Jill’s son Jay cracked up halfway through the performance, but the son-in-law made it all the way through and fulfilled his mission!
Haha, I got a good shot when he stuck out his tongue!
After this, we went upstairs and started filming. The first shoot was Mere’s traditional paua fritters, or a kind of abalone pancake. New Zealand abalones are dark green. The recipe was very simple and easy, and Mere’s taro chips were so wonderful: crispy and crunchy and light. I’m definitely going to make these when I get home. The other fantastic thing she made was a sauce with soft tofu. Remember soft tofu? She made a really delicious sauce with this. See? What a creative cook she is! I will post all these recipes in a video later, you’ll learn how to make all of them.
Mere’s artist friend Kristian Lomathwas filming us
Simple ingredients. The black stuff in the shell is chopped paua.
During filming, I was talking to the cameraman. Check out Mere’s smile. She probably exchanged smiles with her sister Jill. She might have wanted to say, “Jill, this is fun!”
Voila! Mere’s delicious paua fritters, taro chips, and the special sauce made with Korean soft tofu (soondubu)! The video will be posted later.
After filming, more of her friends started to arrive for the meetup. Mere’s artist friend came and decorated anyone who wanted their face painted.
Mere’s neighbors and her mother
I was interested in the snake painted on her face because I heard that New Zealand doesn’t have any snakes even though everywhere was lush green plants.
I asked her: “Do you like snakes? I heard your country doesn’t have one single snake!”
She just answered me by smiling.
Come to think of it again, when I landed New Zealand for the first time in Wellington, they checked all passengers’ carry on bags all very closely with sniffing dogs, and I think this is how they stop any unwanted plants and animals from entering the country. I had some dried seaplant (miyuk) in my bag and I was really afraid the dog would stop at me. But the dog passed my bag without doing or barking anything. Actually my seaplant is already dead and dried. It should be ok. I even joked to the guard with the dog, “Oh, your dog is very smart!” Hee hee, yes, smart dog. He or she knows that at least my miyuk won’t ruin the New Zealand ecosystem.
The Korean grocery store owner came with a plate of delicious japchae. She said she had never been to that area. Everybody welcomed her.
This little girl was so interested in me.”Maangchi,” she asked, “Are you from New York?”
“What’s it like?”
I miss her big smile!
Jamie also took out some gifts he brought from Korea for Mere and Jill. He brought some delicious doenjang and gochujang, as well as some soju. He also brought some Korean bookmarks. Right away Mere and Jill were racing each other to choose the bookmarks they wanted.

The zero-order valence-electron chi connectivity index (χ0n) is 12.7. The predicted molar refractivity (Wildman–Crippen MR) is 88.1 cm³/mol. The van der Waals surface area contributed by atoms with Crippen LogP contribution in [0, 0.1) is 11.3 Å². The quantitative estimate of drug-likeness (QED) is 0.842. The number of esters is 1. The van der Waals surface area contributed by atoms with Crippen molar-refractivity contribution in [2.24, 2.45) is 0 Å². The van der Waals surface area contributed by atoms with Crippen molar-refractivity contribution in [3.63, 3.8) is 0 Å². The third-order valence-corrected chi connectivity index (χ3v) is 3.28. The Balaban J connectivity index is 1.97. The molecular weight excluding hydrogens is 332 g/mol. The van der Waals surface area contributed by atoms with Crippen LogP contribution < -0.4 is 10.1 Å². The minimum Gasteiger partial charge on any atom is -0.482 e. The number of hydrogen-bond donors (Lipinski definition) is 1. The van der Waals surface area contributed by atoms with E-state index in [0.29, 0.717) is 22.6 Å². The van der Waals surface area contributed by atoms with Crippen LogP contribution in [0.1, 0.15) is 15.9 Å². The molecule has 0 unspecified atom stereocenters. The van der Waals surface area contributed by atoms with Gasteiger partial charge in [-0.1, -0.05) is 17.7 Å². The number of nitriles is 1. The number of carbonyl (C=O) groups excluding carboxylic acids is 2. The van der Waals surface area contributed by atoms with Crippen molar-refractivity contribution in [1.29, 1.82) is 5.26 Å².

“Sister, this is mine!” “No way, it’s mine!” : )
There was so much delicious food there: the main table in the center of the living room, 2 dessert tables with a huge cake and beverages. The massive cake was prepared to celebrate Jill’s granddaughter’s birthday.
Some people sat on the balcony overlooking lake Rotorua and enjoyed the scenery, and some enjoyed each other’s company and food inside.
Jamie took over the kitchen for a while to make ssamjang. Jill was asking him so many questions about Korean cooking and he answered very competently.
Mere’s mother was helping to cut gimbap!
Delicious stuff inside this cute sack! : )
Pickled fish with coconut milk marinade which is a Polynesian traditional food. No wonder they love Korean ojingeojeot. They seem to love pickled fish.
Huge huge cake! Happy birthday!
Ryan’s banana cake
Do you know that children usually love to play under a table or desk? : ) I used to play under a table when I was young and I even cover the whole table with a blanket to make a cozy room inside. Children’s playing is similar everywhere.
Over the mountain with a lake view
We all had a great time, and the people who came to the party told me they were very interested in making their own Korean dishes. I think that the Korean grocery store in Rotorua is going to be a lot busier, and the lake in Rotorua will soon be surrounded by the delicious aroma of kongnamulguk and doenjang jjigae at dinner time.
In my next post I’m going to show you more of the sights of Rotorua, as well as some of the other cooking we did there with Jamie, Mere, and Jill.
Posted Wednesday, November 30th, 2011 at 12:29 pm
Tagged: abalone pancake, gapshida, Gapshida Rotorua, homecooked food, Koran food globalization, korean food fans, Korean food lovers, Korean recipes, Maangchi Gapshida, maangchi meetup, Maangchi travel story, Mere Marshall, paua fritters, Rotorua Korean food